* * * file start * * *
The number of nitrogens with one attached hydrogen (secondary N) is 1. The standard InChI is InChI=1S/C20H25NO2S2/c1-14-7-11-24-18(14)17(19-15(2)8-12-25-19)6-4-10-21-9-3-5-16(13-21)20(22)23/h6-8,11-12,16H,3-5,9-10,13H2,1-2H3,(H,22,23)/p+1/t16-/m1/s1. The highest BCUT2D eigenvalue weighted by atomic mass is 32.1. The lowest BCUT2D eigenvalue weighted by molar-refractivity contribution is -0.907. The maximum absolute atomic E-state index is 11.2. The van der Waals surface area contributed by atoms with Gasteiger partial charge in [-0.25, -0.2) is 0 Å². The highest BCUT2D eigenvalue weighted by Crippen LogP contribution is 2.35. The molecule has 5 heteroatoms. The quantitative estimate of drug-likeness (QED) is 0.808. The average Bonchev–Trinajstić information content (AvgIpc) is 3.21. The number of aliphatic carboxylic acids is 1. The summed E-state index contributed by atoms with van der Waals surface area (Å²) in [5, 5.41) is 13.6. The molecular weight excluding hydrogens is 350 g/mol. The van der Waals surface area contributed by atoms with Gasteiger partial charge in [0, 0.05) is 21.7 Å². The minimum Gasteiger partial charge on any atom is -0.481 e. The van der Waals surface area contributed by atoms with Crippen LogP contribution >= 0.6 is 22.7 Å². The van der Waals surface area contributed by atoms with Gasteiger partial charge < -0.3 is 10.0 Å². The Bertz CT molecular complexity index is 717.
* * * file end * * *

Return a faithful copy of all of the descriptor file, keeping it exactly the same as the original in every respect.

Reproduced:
The number of nitrogens with one attached hydrogen (secondary N) is 1. The standard InChI is InChI=1S/C20H25NO2S2/c1-14-7-11-24-18(14)17(19-15(2)8-12-25-19)6-4-10-21-9-3-5-16(13-21)20(22)23/h6-8,11-12,16H,3-5,9-10,13H2,1-2H3,(H,22,23)/p+1/t16-/m1/s1. The highest BCUT2D eigenvalue weighted by atomic mass is 32.1. The lowest BCUT2D eigenvalue weighted by molar-refractivity contribution is -0.907. The maximum absolute atomic E-state index is 11.2. The van der Waals surface area contributed by atoms with Gasteiger partial charge in [-0.25, -0.2) is 0 Å². The highest BCUT2D eigenvalue weighted by Crippen LogP contribution is 2.35. The molecule has 5 heteroatoms. The quantitative estimate of drug-likeness (QED) is 0.808. The average Bonchev–Trinajstić information content (AvgIpc) is 3.21. The number of aliphatic carboxylic acids is 1. The summed E-state index contributed by atoms with van der Waals surface area (Å²) in [5, 5.41) is 13.6. The molecular weight excluding hydrogens is 350 g/mol. The van der Waals surface area contributed by atoms with Gasteiger partial charge in [0, 0.05) is 21.7 Å². The minimum Gasteiger partial charge on any atom is -0.481 e. The van der Waals surface area contributed by atoms with Crippen LogP contribution >= 0.6 is 22.7 Å². The van der Waals surface area contributed by atoms with Gasteiger partial charge < -0.3 is 10.0 Å². The Bertz CT molecular complexity index is 717.